How Can Heat Illness Be Prevented?
Remember three simple words: water, rest, shade.
Drinking water often, taking breaks and limiting time in the heat can help prevent heat illness. Employers should include these prevention steps in worksite training and plans. Gradually build up to heavy work in hot conditions. This helps you build tolerance to the heat — or become acclimated.
Employers should take steps that help workers become acclimated, especially workers who are new to working outdoors in the heat or have been away from work for a week or more. Gradually increase workloads and allow more frequent breaks during the first week of work. Also, it’s important to know and look out for the symptoms of heat illness in yourself and others during hot weather.
Plan for an emergency and know what to do — acting quickly can save lives!
Offices and Indoor Facilities
Offices and indoor facilities are not immune to the potential for dangerous heat conditions. In fact, a significant percentage of heat illness-related emergencies happen in places such as mills, foundries, warehouses and kitchens. Here’s what you can do to prevent heat stress and illness in these places:
- OSHA laws for working in heat require companies to give workers adequate break time. Make sure you implement these heat breaks accordingly.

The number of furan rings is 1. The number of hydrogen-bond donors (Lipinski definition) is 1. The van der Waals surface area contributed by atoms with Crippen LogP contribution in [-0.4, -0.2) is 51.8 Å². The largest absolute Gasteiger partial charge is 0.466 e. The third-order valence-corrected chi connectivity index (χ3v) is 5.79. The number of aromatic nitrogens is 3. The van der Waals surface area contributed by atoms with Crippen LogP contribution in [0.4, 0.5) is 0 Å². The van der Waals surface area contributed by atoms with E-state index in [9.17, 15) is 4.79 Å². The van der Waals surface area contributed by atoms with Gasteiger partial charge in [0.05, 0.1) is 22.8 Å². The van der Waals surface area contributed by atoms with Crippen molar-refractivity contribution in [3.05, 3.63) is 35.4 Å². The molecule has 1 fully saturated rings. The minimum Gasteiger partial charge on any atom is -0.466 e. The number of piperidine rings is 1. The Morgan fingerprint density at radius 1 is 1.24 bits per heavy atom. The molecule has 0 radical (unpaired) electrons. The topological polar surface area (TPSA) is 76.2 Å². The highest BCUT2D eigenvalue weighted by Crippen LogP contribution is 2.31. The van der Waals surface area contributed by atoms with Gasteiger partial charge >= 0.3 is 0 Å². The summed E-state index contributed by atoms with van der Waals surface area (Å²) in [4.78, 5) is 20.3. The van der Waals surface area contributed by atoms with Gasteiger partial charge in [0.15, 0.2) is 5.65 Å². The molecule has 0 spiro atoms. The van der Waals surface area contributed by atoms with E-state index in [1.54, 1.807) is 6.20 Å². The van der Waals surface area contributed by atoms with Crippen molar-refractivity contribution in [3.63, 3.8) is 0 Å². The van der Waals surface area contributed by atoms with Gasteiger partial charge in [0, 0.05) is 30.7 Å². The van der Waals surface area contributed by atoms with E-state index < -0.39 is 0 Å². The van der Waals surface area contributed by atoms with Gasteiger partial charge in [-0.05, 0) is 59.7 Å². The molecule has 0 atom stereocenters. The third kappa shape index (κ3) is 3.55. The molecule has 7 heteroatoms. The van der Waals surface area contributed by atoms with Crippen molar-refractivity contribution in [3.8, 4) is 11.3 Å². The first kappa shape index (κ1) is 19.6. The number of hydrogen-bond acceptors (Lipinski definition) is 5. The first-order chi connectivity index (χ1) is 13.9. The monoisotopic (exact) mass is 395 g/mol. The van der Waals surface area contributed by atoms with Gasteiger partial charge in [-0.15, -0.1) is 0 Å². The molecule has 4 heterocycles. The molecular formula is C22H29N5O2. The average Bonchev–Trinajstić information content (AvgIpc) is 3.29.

- Make sure you provide employees with enough accessible water on the job.
- Provide employees with cool break areas away from heat-producing machinery.
- Make sure your HVAC system is running properly.
- Do NOT require employees to work through extreme heat or otherwise unsafe environmental conditions.
Outdoor Workplaces and Extreme Conditions
Outdoor workers not only have to deal with potentially extreme heat in warmer months, but they also have to endure prolonged sunlight exposure at times — which can increase body temperature by 15 degrees Fahrenheit. Remember to protect your workers from heat illness by implementing OSHA’s Water, Rest, Shade guidelines:
- Water: make sure your employees have access to fresh, clean and cold water at all possible times.
- Rest: provide adequate rest time for employees in frequent intervals.
- Shade: Provide employees shade from sunlight during rest periods and whenever possible during work hours.
- It’s also crucial to recognize the signs of heat stress and illness, as outlined in our resources below.
What Is a Work/Rest Schedule?
OSHA regulations regarding working in heat outdoors (or indoors) requires employers to implement a reasonable work/rest schedule. A heat-focused work/rest chart can help keep workers from experiencing heat stress and heat illness by providing regular rest breaks and shorter work schedules, especially when it comes to working in outdoor heat. Work/rest schedules require companies to abide by OSHA laws for working in heat. With work/rest schedules, employees:
- Spend breaks in a cool, well-ventilated place with access to cold water
- Have shorter work periods and longer rest periods as conditions become more extreme
- Have shorter work intervals if unacclimatized to the heat
- Can take advantage of productive rest time and accomplish tasks out of the heat
- Have a professional on-site to monitor them for signs of overheating